The marketplace of ideas in the US is as free as it gets. As Google how free it is in China. They are running with “state capitalism” as well. Good luck being a businessman who doesn’t listen to the commands from Beijing. Free markets blend on a spectrum into planned markets and then command markets. China may look capitalist on a micro-scale but on the large scale, it is way over into the command economy side.

        The ultimate capital anyone has is their own life. (We usually end up renting bits and pieces of it out for a more liquid form of capital known as money.) If you do not have self-ownership you cannot have capitalism. This is the primordial capital from which all other forms of capital are derived. The US hasn’t strayed too horribly far from that and it may be the only area our markets are becoming freer.

        In all those other countries the concept of self-ownership is a nonstarter.


      • Benjamin David Steele Says:

        You’re conflating capitalism with democracy. That conflation was common with Cold War propaganda. But it has nothing to do with capitalism in practice. Capitalism simply means a system centered on capital, fungible wealth, and those who own capital.


      • Fred (Au Natural) Says:

        OTOH I think you are taking far too narrow a view of what constitutes capital and too limited a view of what a market is.

        Liked by 1 person

      • Benjamin David Steele Says:

        That is fair. My purpose is probably different than yours. You perceive my taking a far too narrow view of capitalism is accurate. That is because I myself perceive capitalism as too narrow, part of what makes it oppressive. The change I’m looking for is broad.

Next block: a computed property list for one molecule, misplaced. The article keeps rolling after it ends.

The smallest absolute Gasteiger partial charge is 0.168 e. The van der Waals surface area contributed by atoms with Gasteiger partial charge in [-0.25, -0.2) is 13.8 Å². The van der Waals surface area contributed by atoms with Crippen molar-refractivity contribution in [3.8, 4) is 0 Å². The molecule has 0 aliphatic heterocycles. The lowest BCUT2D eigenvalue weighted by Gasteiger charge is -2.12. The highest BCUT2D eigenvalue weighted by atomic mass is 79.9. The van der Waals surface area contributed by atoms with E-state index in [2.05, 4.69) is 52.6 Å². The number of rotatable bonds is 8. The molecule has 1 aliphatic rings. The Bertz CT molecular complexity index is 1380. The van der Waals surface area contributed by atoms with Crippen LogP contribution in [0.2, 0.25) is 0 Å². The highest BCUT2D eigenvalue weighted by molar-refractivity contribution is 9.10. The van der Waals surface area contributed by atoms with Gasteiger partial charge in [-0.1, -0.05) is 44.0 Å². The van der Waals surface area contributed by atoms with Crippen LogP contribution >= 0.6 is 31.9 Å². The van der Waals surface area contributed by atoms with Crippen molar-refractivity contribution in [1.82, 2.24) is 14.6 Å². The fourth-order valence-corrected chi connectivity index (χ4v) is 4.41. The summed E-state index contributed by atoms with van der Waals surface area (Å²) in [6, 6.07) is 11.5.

That is one of the reasons I brought up Marx, despite not being a Marxist. He didn’t come up with an ideological solution in advance, an entirely worked out system. Instead, he offered an analysis of the present system & argued that we couldn’t know what would replace it in advance. He never sought a class-based revolution for he thought there was no way to get past capitalism but through it.

        It’s a different style of thinking. There are plenty of people defending all kinds of ideological systems already in power or other ones to replace them. But few people are go the radical approach of moving into an unknown direction, something so new that we can’t pretend to be able to imagine and predict it.

        We need an entirely different understanding of human nature. But that will require the context and conditions of our understanding to change.


      • Fred (Au Natural) Says:

        That is almost poetic!

        My theory is that it is more likely to evolve an existing system into something better than to create a whole new system from scratch and then to sell it to a fearful and divided people.

        Taking it back to gun control, one group says guns are evil killing machines an ought to be banned. They believe that violence is the exclusive domain of the state. It gets this Monopoly because the people surrender (often involuntarily) when people collective for a govetnment. Along with a bunch of highly emotional reasons which ultimately count for far more than political theory.

        The other side considers guns to be a fundamental element in the balance of power between the individual and externally imposed authority. They believe that the government’s power to use violence is derived from the individual right of self defense. If you abridge that right, there is no longer any way for government to derive it’s “just” power and it must resort to tyranny. And a whole bunch of highly emotional reasons here as well.